burst at the seams


verb (used without object), burst or, often bursted, bursting.
to break, break open, or fly apart with sudden violence: The bitter cold caused the pipes to burst.
to issue forth suddenly and forcibly, as from confinement or through an obstacle: Oil burst to the surface. He burst through the doorway.
to give sudden expression to or as if to emotion: to burst into applause; to burst into tears.
to be extremely full, as if ready to break open: The house was bursting with people.
to appear suddenly; become visible, audible, evident, etc., all at once: The sun burst through the clouds.
verb (used with object), burst or, often bursted, bursting.
to cause to break or break open suddenly and violently: He burst the balloon.
to cause or suffer the rupture of: to burst a blood vessel.
to separate (the parts of a multipart stationery form consisting of interleaved paper and carbon paper).
an act or instance of bursting.
a sudden, intense display, as of activity, energy, or effort: The car passed us with a burst of speed.
a sudden expression or manifestation, as of emotion: a burst of affection.
a sudden and violent issuing forth: a burst of steam from the pipe.
the explosion of a projectile, especially in a specified place: an air burst.
a rapid sequence of shots fired by one pull on the trigger of an automatic weapon: A burst from the machine gun shattered all the windows.
the result of bursting; breach; gap: a burst in the dike.
a sudden appearance or opening to view.
burst at the seams, to be filled to or beyond normal capacity: This room will be bursting at the seams when all the guests arrive.

before 1000; Middle English bersten, bursten, Old English berstan (past. plural burston), cognate with Old High German brestan (German bersten), Old Norse bresta; akin to break

nonbursting, adjective, noun
unburst, adjective

break, bust, burst (see synonym study at break)(see usage note at bust).

1. crack, explode. 6. rend, tear. 10. spurt. 11, 12. outbreak.

See bust2.
Dictionary.com Unabridged
Based on the Random House Dictionary, © Random House, Inc. 2014.
Cite This Source Link To burst at the seams
World English Dictionary
burst (bɜːst)
vb , bursts, bursting, burst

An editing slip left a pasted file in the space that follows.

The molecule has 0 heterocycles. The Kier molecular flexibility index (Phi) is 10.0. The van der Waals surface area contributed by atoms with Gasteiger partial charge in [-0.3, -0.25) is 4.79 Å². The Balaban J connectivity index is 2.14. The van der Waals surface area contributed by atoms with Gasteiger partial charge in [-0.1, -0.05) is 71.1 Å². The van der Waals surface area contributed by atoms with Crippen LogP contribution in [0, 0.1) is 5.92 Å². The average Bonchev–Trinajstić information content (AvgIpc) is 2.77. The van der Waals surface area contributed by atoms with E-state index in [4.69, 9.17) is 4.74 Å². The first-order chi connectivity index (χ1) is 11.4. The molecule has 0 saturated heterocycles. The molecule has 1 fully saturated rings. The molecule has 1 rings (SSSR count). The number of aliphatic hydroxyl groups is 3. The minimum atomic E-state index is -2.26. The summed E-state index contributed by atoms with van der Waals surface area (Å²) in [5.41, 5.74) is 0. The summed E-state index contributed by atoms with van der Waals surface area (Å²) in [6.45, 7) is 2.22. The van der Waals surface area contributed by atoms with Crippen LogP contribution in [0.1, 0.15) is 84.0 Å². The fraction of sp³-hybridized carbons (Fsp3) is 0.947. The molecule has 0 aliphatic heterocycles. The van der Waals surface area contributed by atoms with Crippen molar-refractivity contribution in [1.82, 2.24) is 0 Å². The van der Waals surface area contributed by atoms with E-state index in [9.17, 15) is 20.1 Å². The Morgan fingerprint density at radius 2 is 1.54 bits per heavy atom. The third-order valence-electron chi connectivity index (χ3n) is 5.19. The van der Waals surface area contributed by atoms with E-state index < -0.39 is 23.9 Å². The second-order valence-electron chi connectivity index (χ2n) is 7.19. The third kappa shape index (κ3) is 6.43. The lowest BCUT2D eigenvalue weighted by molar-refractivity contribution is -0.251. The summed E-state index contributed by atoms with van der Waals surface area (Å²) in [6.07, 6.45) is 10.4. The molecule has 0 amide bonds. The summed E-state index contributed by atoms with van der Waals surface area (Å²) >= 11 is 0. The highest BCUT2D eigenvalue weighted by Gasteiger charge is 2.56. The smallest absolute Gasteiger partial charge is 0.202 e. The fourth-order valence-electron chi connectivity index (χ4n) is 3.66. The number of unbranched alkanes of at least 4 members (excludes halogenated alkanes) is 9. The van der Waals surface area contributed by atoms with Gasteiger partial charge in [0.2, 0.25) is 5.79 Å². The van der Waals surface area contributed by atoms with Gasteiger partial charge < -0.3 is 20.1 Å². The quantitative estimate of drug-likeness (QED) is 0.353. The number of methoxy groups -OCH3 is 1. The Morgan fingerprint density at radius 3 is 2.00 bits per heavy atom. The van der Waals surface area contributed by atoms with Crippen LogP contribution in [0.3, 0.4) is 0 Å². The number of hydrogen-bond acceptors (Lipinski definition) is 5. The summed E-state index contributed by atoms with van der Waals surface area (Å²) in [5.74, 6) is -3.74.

1.  to break or cause to break open or apart suddenly and noisily, esp from internal pressure; explode
2.  (intr) to come, go, etc, suddenly and forcibly: he burst into the room
3.  (intr) to be full to the point of breaking open
4.  (intr) to give vent (to) suddenly or loudly: to burst into song
5.  to cause or suffer the rupture of: to burst a blood vessel
6.  a sudden breaking open or apart; explosion
7.  a break; breach; rupture
8.  a sudden display or increase of effort or action; spurt: a burst of speed
9.  a sudden and violent emission, occurrence, or outbreak: a burst of heavy rain; a burst of applause
10.  a volley of fire from a weapon or weapons
11.  broken apart; ruptured: a burst pipe
[Old English berstan; related to Old Norse bresta, Old Frisian bersta, Old High German brestan; compare break]

Collins English Dictionary - Complete & Unabridged 10th Edition
2009 © William Collins Sons & Co. Ltd. 1979, 1986 © HarperCollins
Publishers 1998, 2000, 2003, 2005, 2006, 2007, 2009
Cite This Source
Word Origin & History

O.E. berstan "break suddenly" (class III strong verb; past tense bærst, pp. borsten), from a W.Gmc. metathesis of P.Gmc. *brestanan (cf. O.Fris. bersta, M.Du. berstan, Low Ger. barsten), from PIE base *bhres- "to burst, break, crack." The forms reverted to brest- in M.E. from influence of O.N.
brestan/brast/brosten from the same Gmc. root, but it was re-metathesized late 16c. and emerged in the modern form, though brast was common as p.t. through 17c. and survives in dialect.
Online Etymology Dictionary, © 2010 Douglas Harper
Cite This Source
American Heritage
Idioms & Phrases

burst at the seams

Be filled to or beyond normal capacity. For example, On her wedding day the church was bursting at the seams, or That was a wonderful meal, but I'm bursting at the seams. This expression alludes to rupturing the seams of a garment too tight for the wearer and is generally used hyperbolically. Also see come apart at the seams.

The American Heritage® Dictionary of Idioms by Christine Ammer.
Copyright © 1997. Published by Houghton Mifflin.
Cite This Source
Copyright © 2014 Dictionary.com, LLC. All rights reserved.
  • Please Login or Sign Up to use the Recent Searches feature